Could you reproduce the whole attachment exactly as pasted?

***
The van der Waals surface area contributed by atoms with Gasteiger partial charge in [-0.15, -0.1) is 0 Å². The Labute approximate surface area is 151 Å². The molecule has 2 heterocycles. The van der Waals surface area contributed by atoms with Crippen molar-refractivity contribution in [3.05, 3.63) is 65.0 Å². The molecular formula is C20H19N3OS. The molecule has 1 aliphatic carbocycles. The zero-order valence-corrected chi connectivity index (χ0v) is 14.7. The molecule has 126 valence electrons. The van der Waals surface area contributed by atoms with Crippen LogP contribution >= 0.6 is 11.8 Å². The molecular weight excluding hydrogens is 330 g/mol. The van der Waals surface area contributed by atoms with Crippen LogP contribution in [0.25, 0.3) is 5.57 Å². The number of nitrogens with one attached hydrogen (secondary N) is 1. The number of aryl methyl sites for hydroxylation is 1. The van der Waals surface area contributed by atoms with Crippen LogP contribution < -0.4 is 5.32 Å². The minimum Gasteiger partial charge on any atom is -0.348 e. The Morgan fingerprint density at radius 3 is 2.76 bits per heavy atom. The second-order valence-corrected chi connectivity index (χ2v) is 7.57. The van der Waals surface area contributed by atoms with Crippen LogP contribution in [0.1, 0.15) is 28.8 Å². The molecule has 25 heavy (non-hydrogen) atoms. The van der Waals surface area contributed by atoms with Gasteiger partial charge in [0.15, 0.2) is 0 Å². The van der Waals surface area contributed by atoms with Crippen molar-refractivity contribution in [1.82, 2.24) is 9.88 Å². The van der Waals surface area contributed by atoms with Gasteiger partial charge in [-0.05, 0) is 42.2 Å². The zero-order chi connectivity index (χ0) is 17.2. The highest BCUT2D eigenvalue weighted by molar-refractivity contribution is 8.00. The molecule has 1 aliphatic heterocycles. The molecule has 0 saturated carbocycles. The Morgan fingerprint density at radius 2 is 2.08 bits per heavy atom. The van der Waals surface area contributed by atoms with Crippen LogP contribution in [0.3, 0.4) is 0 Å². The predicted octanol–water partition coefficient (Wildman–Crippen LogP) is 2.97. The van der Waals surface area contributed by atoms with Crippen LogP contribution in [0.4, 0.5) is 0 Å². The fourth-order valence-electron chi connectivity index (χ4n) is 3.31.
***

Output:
The van der Waals surface area contributed by atoms with Gasteiger partial charge in [-0.15, -0.1) is 0 Å². The Labute approximate surface area is 151 Å². The molecule has 2 heterocycles. The van der Waals surface area contributed by atoms with Crippen molar-refractivity contribution in [3.05, 3.63) is 65.0 Å². The molecular formula is C20H19N3OS. The molecule has 1 aliphatic carbocycles. The zero-order valence-corrected chi connectivity index (χ0v) is 14.7. The molecule has 126 valence electrons. The van der Waals surface area contributed by atoms with Crippen LogP contribution >= 0.6 is 11.8 Å². The molecular weight excluding hydrogens is 330 g/mol. The van der Waals surface area contributed by atoms with Crippen LogP contribution in [0.25, 0.3) is 5.57 Å². The number of nitrogens with one attached hydrogen (secondary N) is 1. The number of aryl methyl sites for hydroxylation is 1. The van der Waals surface area contributed by atoms with Crippen LogP contribution < -0.4 is 5.32 Å². The minimum Gasteiger partial charge on any atom is -0.348 e. The Morgan fingerprint density at radius 3 is 2.76 bits per heavy atom. The second-order valence-corrected chi connectivity index (χ2v) is 7.57. The van der Waals surface area contributed by atoms with Crippen LogP contribution in [0.1, 0.15) is 28.8 Å². The molecule has 25 heavy (non-hydrogen) atoms. The van der Waals surface area contributed by atoms with Gasteiger partial charge in [0.15, 0.2) is 0 Å². The van der Waals surface area contributed by atoms with Crippen molar-refractivity contribution in [1.82, 2.24) is 9.88 Å². The van der Waals surface area contributed by atoms with Gasteiger partial charge in [-0.05, 0) is 42.2 Å². The zero-order chi connectivity index (χ0) is 17.2. The highest BCUT2D eigenvalue weighted by molar-refractivity contribution is 8.00. The molecule has 1 aliphatic heterocycles. The molecule has 0 saturated carbocycles. The Morgan fingerprint density at radius 2 is 2.08 bits per heavy atom. The van der Waals surface area contributed by atoms with Crippen LogP contribution in [0.3, 0.4) is 0 Å². The predicted octanol–water partition coefficient (Wildman–Crippen LogP) is 2.97. The van der Waals surface area contributed by atoms with Crippen LogP contribution in [0.4, 0.5) is 0 Å². The fourth-order valence-electron chi connectivity index (χ4n) is 3.31.